TOP STORY: Dr Wallace McDowell's Retirement
After 17 years connected to the department, we're saying goodbye to Wallace McDowell this summer. Students and staff are very sad to see him go. Wallace has given a huge amount to Theatre and Performance Studies over the years and has inspired and supported generations of students. All of us wish him all the very best for the next adventure in retirement!
Wallace has written the following:
"It was 17 years ago that I, as a 25-year veteran practitioner in the professional theatre industry, arrived to start my Ph.D at Warwick under the supervision of Nadine Holdsworth. I had assumed that I would pursue a lonely research furrow for 3-4 years to complete my project. Instead, the academic equivalent of a CS Lewis wardrobe gave me access to a world that I did not know existed: an unbelievably collegiate department under the then leadership of Jim Davis; a vibrant research community of fellow Ph.D students; opportunities to go to conferences – Helsinki, Stellenbosch, Barcelona; and, above all the opportunity to teach which was not something I had even thought about when I started.
I discovered it was what I loved doing and got the opportunity to develop my own teaching areas – 20th Century Irish Theatre, and Performing masculinities. This served as the basis for my teaching and convening of work when I became a full member of the department. In doing so I met cohort after cohort of talented and bright students who had a huge impact on my life. You know who you are. That is what has made the last 17 years so worthwhile.
I am sorry to be leaving but sometimes the time is just right. In so many ways, academic life is another planet from 2004. In some ways, however, many fundamental values remain – and they continue to remain in the TPS department of 2021 led by Anna Harpin.
Over the years, the work and subsequent lives of students have been life affirming and I know that this will continue. This is something that gives me immense pleasure
For me, let us see what happens. I take great comfort in the words of Homer – Simpson that is – ‘I have enough money now to last me for the rest of my life – as long as I die by next Tuesday'.
Farewell and keep the faith. Fly strong and fly high
Congratulations to Nicolas Whybrow, whose book, Urban Sensographies, has just been published by Routledge.
Find out more about the volume here: https://warwick.ac.uk/fac/arts/scapvc/theatre/staff/nicolas_whybrow/urban_sensographies/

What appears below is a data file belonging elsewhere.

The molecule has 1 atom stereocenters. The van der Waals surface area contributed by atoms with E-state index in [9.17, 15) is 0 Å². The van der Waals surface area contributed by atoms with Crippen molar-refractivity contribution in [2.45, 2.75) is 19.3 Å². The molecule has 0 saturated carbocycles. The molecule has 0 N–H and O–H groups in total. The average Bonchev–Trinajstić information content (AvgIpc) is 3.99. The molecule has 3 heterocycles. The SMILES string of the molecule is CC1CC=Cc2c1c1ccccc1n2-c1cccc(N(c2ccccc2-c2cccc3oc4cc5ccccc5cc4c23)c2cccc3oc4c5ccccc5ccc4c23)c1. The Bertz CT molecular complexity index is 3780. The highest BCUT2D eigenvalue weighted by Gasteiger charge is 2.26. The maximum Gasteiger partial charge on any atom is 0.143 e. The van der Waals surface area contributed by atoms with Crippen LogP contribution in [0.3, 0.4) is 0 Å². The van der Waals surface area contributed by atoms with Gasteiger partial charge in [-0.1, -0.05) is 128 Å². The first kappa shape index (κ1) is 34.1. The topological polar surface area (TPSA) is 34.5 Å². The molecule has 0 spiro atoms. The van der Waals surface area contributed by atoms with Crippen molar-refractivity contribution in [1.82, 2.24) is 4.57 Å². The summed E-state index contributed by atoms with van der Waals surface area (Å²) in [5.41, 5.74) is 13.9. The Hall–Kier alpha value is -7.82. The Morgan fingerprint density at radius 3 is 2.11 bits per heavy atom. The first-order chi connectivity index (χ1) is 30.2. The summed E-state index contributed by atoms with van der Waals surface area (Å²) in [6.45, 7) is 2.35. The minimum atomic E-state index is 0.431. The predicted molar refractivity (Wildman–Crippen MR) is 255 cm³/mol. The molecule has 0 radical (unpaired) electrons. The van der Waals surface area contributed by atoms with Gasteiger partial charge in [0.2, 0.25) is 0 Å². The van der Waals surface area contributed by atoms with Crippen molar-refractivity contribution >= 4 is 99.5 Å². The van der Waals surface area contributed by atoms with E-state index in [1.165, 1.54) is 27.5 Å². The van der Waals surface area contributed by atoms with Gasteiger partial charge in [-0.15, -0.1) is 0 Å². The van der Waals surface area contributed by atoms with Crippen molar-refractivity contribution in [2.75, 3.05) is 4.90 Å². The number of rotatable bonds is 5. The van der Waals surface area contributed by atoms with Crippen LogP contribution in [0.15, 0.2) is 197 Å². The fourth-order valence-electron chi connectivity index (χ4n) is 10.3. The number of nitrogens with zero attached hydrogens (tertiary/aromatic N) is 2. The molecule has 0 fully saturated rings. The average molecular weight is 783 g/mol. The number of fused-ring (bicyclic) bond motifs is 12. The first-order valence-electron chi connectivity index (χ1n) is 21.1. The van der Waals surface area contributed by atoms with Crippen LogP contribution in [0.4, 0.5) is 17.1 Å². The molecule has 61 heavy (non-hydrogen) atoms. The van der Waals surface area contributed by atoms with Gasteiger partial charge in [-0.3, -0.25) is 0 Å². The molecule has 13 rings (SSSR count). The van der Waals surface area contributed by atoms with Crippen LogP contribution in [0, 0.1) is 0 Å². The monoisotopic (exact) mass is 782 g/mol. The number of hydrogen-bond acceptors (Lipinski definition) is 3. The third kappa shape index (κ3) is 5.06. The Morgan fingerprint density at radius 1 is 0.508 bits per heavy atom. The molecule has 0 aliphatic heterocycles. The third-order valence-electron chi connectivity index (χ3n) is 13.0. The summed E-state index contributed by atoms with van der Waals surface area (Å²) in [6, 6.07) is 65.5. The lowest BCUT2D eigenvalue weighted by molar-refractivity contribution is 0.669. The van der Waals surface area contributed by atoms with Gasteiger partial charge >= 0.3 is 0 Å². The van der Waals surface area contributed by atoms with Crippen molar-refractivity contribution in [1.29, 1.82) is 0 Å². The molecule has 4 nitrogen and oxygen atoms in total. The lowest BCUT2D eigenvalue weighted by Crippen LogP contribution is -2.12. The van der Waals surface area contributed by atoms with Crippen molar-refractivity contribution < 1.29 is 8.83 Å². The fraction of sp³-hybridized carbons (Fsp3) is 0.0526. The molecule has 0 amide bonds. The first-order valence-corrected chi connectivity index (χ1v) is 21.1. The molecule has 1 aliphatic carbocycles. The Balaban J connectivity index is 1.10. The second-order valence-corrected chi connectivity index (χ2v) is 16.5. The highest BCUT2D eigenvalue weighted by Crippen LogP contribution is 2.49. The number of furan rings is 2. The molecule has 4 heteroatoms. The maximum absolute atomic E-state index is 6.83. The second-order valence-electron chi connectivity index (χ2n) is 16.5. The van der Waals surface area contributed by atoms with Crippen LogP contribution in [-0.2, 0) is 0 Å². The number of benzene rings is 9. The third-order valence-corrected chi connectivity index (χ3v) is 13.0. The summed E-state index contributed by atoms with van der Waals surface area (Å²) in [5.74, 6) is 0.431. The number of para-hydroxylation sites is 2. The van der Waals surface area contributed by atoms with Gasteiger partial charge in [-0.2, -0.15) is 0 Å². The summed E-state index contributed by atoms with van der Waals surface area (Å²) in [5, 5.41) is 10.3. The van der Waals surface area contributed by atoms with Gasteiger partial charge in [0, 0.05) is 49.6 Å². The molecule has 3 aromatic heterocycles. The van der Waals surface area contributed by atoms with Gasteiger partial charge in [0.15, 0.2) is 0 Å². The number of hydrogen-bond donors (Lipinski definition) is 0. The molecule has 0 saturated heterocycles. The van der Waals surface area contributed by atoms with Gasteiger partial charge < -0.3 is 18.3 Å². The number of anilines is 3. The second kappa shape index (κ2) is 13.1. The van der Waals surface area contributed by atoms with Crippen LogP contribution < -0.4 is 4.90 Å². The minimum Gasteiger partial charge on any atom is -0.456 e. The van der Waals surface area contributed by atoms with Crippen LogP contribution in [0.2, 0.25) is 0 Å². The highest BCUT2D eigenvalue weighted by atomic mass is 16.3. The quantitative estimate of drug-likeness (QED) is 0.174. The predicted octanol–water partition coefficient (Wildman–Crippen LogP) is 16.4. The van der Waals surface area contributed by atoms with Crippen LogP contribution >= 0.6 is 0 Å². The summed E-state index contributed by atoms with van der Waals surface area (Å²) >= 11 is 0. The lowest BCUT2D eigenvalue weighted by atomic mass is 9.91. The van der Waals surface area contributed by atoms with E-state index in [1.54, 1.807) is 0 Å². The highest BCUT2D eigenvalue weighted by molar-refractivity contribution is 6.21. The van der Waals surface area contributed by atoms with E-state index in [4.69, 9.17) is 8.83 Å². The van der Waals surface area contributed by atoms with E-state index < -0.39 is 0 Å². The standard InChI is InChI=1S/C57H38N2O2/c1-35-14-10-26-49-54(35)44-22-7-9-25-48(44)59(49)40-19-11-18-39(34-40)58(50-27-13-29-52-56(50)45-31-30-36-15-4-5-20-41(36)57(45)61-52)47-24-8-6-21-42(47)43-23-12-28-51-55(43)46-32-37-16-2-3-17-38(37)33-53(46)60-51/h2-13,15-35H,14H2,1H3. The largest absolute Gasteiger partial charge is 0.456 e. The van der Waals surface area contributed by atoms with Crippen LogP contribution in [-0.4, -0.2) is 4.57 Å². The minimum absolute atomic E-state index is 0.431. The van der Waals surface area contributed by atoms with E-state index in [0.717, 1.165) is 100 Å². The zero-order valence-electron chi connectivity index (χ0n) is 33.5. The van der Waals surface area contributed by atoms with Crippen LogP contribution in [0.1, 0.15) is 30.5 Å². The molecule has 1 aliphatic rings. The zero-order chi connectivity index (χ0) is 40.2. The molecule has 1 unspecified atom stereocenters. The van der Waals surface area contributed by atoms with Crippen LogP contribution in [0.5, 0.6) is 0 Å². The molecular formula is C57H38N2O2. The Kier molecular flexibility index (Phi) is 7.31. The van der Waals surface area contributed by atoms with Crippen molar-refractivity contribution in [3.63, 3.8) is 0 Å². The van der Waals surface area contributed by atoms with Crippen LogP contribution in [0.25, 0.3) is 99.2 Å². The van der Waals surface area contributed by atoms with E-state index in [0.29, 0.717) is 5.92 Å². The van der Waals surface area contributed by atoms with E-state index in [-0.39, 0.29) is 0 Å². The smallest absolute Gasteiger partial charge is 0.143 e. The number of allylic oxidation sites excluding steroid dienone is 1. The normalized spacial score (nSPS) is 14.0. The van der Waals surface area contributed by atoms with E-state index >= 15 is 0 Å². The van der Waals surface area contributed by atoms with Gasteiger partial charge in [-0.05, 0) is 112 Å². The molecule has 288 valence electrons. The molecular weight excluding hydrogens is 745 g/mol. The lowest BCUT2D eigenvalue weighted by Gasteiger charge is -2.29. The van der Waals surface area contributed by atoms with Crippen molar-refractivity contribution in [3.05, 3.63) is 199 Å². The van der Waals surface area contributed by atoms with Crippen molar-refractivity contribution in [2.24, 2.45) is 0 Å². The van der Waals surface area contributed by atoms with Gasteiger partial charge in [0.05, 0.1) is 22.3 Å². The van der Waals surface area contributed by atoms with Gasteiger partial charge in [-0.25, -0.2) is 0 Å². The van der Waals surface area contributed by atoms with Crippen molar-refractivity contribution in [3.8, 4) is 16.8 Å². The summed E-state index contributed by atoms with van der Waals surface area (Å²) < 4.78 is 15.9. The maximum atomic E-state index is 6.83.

Professor Nicolas Whybrow is retiring early at the end of October 2020 owing to recent ill health. He is a long-time member of Theatre and Performance Studies at Warwick, joining in February 2004. A former Head of School (2014-2017), Nicolas taught across a range of modules, most notably Performance and the Contemporary City and Live Art and Performance. In 2010 he won the Warwick Award for Teaching Excellence.
Nicolas played a leading role in the University’s research culture, being appointed as thematic lead for two of its GRPs, Sustainable Cities and Connecting Cultures. In 2017-2020 he was the PI on a 3-year AHRC-funded practice-as-research project entitled Sensing the City, which culminated in a multi-medial exhibition at the Herbert Art Gallery, Coventry and an edited book, Urban Sensographies (2021). Meanwhile, his book Contemporary Art Biennials in Europe: the Work of Art in the Complex City appeared in 2020.
Further details about Nicolas are available on his staff webpage. Happily, he retains his connection to the University as Professor Emeritus.
On Wednesday 14th October 2020 Theatre and Performance Studies hosted a book launch from 4.30pm-6pm
During this session we celebrated the fact that researchers in Theatre and Performance Studies at Warwick will have published five monographs in the six months from July 2020:
Nicholas Drofiak - Irusan: or, Canting for Architects, gta Verlag / eth Zürich
Milija Gluhovic - Theory for Theatre Studies: Memory, Bloomsbury
Nadine Holdsworth - English Theatre and Social Abjection: A Divided Nation, Palgrave
Silvija Jestrovic - Performances of Authorial Presence and Absence: The Author Dies Hard, Palgrave
Nicolas Whybrow - Contemporary Art Biennials in Europe: the work of Art in the Complex City, Bloomsbury
Each author gave brief introduction to their book outlining the things that inspired them and the central arguments they make. There was time to ask questions and to raise a virtual glass to this achievement.
PhD candidate Carolyn Deby invites you to urbanflows: an audience experience that journeys through the city of Coventry
You are invited to urbanflows: an audience experience that journeys through the city of Coventry
urbanflows: entangled in the grain of worlds, becoming is an audience experience that journeys through the city of Coventry, with elements of performance, installation, sound, video, and words scattered throughout the everyday spaces passed through. Audience size is limited and tickets must be booked at least four hours in advance. If you have one, please bring your smart phone, charged and with data. You will receive the secret starting location and instructions by text and email 24 hours before (or on the day of the performance for late bookings). The work will proceed rain or shine. You are advised to wear comfortable footwear for walking and dress for the weather conditions. Bring hope.